What is a Dermoid Sinus?

A Dermoid Sinus is a neural tube defect found in the Rhodesian Ridgeback dog. Although there have been cases of Dermoids seen in several other dogs of various breeds, it is primarily found in the Rhodesian Ridgeback and the Thai Ridgeback.

Is there a difference between a Dermoid Sinus and a Dermoid Cyst?

Yes, the Dermoid cyst is encapsulated and often contains hair, or other material. It does not have the thread-like tube extending down into tissue or bone. The Dermoid Sinus is a tube-like opening which actually grows up from where it began in the embryonic stage. The tube can be of different lengths: thin as a piece of thread or thick as in spaghetti or cooked macaroni. Several different names are used to describe the condition: Dermoid Sinus, polynoidal cyst, or Africa cyst

Where are they found?

A Dermoid can occur anywhere along the dorsal line of the dog. They have been found in and around the tail, in front of an ear, on the side of the face but most often in the neck area between the occipital bone and the start of the ridge.

Are they life threatening?

Not necessarily. Should the Dermoid be connected to the spinal cord it could certainly cause meningitis, encephalitis or myelitis. It could lead to the death of the dog through infection. Many Dermoids are surgically removed with no residual effects.

Do all dogs have them?

No, not all Ridgebacks have them and according to several articles and Ridgeback sources, a very few have been seen in other breeds, such as a Pit bull, Boxer, Golden Retriever, Siberian Husky, Shih Tzu, American Cocker Spaniel, English Springier Spaniel, Yorkshire Terrier, Chow Chow, Boerboel, Great Pyrenees, Kerry Blue Terrier and  Lhasa Apso.

Do they grow later in life?

No, the Dermoid is present at birth. It may be so minute that it is not detected until the pup is older, but if a pup is found to have a Dermoid, that pup was born with it.

Are they genetic?

Yes, a breeder could conceivably breed four litters using the same sire and dam and have no Dermoids yet a fifth breeding of the same dogs could produce one or more puppies who have a Dermoid.

Does it hurt?

Not unless it is infected.

Are they born with them?


What do they look like?

Generally, one can only see them once they have been removed from the dog. Once removed, they can look like a narrow tube, or a noodle. Inside the tube, if you open it, you will find sebaceous glands, hair and all that is generally found on the outer skin of the dog.

How would you know if a dog had one?

As you cannot tell by looking at the dog, it is receommended that you have a knowledgeable breeder or veterinarian check the puppy or adult dog for a Dermoid. Not everyone knows what they are, not every breeder has seen or felt one and definitely not every veterinarian has been exposed to more than a chapter in a text book while in school.

What happens if you leave it in the dog?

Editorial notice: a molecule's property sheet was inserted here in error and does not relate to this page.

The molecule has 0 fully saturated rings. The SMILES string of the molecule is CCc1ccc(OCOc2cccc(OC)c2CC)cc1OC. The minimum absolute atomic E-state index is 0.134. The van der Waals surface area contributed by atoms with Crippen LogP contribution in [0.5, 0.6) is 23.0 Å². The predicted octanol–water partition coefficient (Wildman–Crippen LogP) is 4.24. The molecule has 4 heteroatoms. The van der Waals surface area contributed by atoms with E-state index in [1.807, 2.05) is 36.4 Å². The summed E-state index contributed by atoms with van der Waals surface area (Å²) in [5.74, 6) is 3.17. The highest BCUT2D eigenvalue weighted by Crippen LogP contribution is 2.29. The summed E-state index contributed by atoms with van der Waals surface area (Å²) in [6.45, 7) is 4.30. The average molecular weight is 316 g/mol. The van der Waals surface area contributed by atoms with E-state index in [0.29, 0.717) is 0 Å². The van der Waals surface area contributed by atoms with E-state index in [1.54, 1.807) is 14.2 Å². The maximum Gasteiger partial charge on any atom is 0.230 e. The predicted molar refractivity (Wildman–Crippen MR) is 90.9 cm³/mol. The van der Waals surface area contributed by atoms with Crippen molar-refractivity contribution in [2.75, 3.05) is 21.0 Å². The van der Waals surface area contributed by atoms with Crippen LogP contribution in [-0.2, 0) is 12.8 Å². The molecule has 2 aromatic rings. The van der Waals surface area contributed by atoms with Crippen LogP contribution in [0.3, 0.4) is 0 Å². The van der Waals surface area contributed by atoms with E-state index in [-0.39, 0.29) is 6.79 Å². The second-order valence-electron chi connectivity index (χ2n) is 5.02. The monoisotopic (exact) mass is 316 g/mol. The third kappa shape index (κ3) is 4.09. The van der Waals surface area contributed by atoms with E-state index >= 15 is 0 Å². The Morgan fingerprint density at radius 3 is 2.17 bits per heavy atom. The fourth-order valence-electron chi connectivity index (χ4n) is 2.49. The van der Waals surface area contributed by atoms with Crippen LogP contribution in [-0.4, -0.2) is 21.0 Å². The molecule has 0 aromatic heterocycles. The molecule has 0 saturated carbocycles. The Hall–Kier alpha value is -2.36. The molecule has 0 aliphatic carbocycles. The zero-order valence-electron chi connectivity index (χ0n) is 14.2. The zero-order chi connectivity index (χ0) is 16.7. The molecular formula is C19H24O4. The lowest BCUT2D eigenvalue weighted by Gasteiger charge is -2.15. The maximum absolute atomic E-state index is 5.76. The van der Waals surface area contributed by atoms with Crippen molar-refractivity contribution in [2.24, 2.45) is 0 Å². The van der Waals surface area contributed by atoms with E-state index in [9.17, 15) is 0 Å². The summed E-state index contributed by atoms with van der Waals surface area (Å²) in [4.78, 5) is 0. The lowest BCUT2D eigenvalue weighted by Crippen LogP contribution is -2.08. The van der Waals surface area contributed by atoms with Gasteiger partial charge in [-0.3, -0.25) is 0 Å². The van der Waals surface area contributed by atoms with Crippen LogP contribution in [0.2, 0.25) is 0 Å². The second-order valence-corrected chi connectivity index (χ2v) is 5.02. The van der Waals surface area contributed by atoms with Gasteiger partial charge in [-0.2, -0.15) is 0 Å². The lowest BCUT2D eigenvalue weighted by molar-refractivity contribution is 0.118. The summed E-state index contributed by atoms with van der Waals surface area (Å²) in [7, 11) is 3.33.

It is likely to become infected time and time again. With chronic abscesses, the dog is likely to be in a lot of discomfort.

How do the dogs get them?

No one knows the true cause of the Dermoid. It is safe to say that it is a polygenic condition and inherited from one or both parents who carry those genes.

How are they removed?

Many Dermoids are fairly simple to remove and the prognosis is good with a rapid recovery. Surgical removal can be complex and difficult however, and it is best to find a trusted veterinarian who is knowledgeable about this health issue or a veterinarian who is willing to consult more experienced peers.

Is that risky?

There is always a risk with anesthesia. As one cannot foretell the type of Dermoid, how deep it goes nor how complex the Dermoid is, it is impossible to know much about the individual Dermoid until the veterinarian/surgeon has opened the dog and is following the thread of the Dermoid. Only then will the veterinarian be able to know what to expect.

What is the cost of such a surgery?

Surgery could be as low as $125.00 and as high as $1,500.00. The cost depends on the area in which you live, the complexity of the surgery, and the usual and customary veterinary fees of your doctor.

Who could do the surgery?

Any veterinarian who is experienced with this type of surgery. It does not have to be performed by a Board Certified Veterinarian or a Diplomate in Veterinary Medicine.

How long is the recovery?

The younger the dog  when surgery is performed, the more rapid the recovery. Typically the recovery is about 12 to 14 days if there are no complications or seromas. Although it is hard to keep the puppies quiet, it can also be hard to deal with an adult dog who is in some pain and discomfort. Crate rest is recommended with supervised free time until the sutures are out.

What is a seroma?

A pocket of fluid filled skin at the site of the surgical incision. The seroma is usually due to the dog being allowed to be too active. It is highly receommended to leave the seroma alone and NOT to allow the veterinarian to drain it using a penrose drain or a needle.

Will the dog always be scarred?

Not necessarily. Some scars fade away, for the most part, the incision is usually small enough that there is little scarring.